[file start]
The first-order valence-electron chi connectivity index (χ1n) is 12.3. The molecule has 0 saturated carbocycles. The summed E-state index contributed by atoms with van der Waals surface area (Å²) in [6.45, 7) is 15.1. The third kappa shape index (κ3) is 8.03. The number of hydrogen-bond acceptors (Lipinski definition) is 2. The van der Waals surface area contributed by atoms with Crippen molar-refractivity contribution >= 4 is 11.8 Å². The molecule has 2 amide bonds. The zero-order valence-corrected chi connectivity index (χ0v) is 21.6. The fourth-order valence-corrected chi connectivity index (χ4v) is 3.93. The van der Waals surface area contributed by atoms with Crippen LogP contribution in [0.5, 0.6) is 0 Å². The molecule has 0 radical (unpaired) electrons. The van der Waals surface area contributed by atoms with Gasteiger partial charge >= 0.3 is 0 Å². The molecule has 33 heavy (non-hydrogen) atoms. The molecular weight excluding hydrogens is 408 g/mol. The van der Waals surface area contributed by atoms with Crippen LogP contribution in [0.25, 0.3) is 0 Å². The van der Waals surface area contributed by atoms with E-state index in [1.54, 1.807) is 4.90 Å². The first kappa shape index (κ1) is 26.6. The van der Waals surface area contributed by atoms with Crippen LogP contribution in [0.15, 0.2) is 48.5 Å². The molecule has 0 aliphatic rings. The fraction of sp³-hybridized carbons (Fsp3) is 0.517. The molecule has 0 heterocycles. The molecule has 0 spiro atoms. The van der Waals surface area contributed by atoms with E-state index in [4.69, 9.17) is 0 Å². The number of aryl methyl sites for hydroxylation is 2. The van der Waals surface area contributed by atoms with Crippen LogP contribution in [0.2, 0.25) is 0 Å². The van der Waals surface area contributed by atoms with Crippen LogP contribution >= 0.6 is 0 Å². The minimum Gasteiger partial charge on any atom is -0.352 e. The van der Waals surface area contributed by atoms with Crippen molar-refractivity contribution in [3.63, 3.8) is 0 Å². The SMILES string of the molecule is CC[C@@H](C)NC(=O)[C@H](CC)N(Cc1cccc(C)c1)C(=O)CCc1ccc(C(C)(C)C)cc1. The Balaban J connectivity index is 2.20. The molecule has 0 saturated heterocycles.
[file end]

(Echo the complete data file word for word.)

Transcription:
The first-order valence-electron chi connectivity index (χ1n) is 12.3. The molecule has 0 saturated carbocycles. The summed E-state index contributed by atoms with van der Waals surface area (Å²) in [6.45, 7) is 15.1. The third kappa shape index (κ3) is 8.03. The number of hydrogen-bond acceptors (Lipinski definition) is 2. The van der Waals surface area contributed by atoms with Crippen molar-refractivity contribution >= 4 is 11.8 Å². The molecule has 2 amide bonds. The zero-order valence-corrected chi connectivity index (χ0v) is 21.6. The fourth-order valence-corrected chi connectivity index (χ4v) is 3.93. The van der Waals surface area contributed by atoms with Crippen LogP contribution in [0.5, 0.6) is 0 Å². The molecule has 0 radical (unpaired) electrons. The van der Waals surface area contributed by atoms with Gasteiger partial charge >= 0.3 is 0 Å². The molecule has 33 heavy (non-hydrogen) atoms. The molecular weight excluding hydrogens is 408 g/mol. The van der Waals surface area contributed by atoms with Crippen LogP contribution in [0.25, 0.3) is 0 Å². The van der Waals surface area contributed by atoms with E-state index in [1.54, 1.807) is 4.90 Å². The first kappa shape index (κ1) is 26.6. The van der Waals surface area contributed by atoms with Crippen LogP contribution in [0.15, 0.2) is 48.5 Å². The molecule has 0 aliphatic rings. The fraction of sp³-hybridized carbons (Fsp3) is 0.517. The molecule has 0 heterocycles. The molecule has 0 spiro atoms. The van der Waals surface area contributed by atoms with E-state index in [4.69, 9.17) is 0 Å². The number of aryl methyl sites for hydroxylation is 2. The van der Waals surface area contributed by atoms with Crippen LogP contribution in [0.2, 0.25) is 0 Å². The van der Waals surface area contributed by atoms with Crippen LogP contribution >= 0.6 is 0 Å². The minimum Gasteiger partial charge on any atom is -0.352 e. The van der Waals surface area contributed by atoms with Crippen molar-refractivity contribution in [3.63, 3.8) is 0 Å². The SMILES string of the molecule is CC[C@@H](C)NC(=O)[C@H](CC)N(Cc1cccc(C)c1)C(=O)CCc1ccc(C(C)(C)C)cc1. The Balaban J connectivity index is 2.20. The molecule has 0 saturated heterocycles.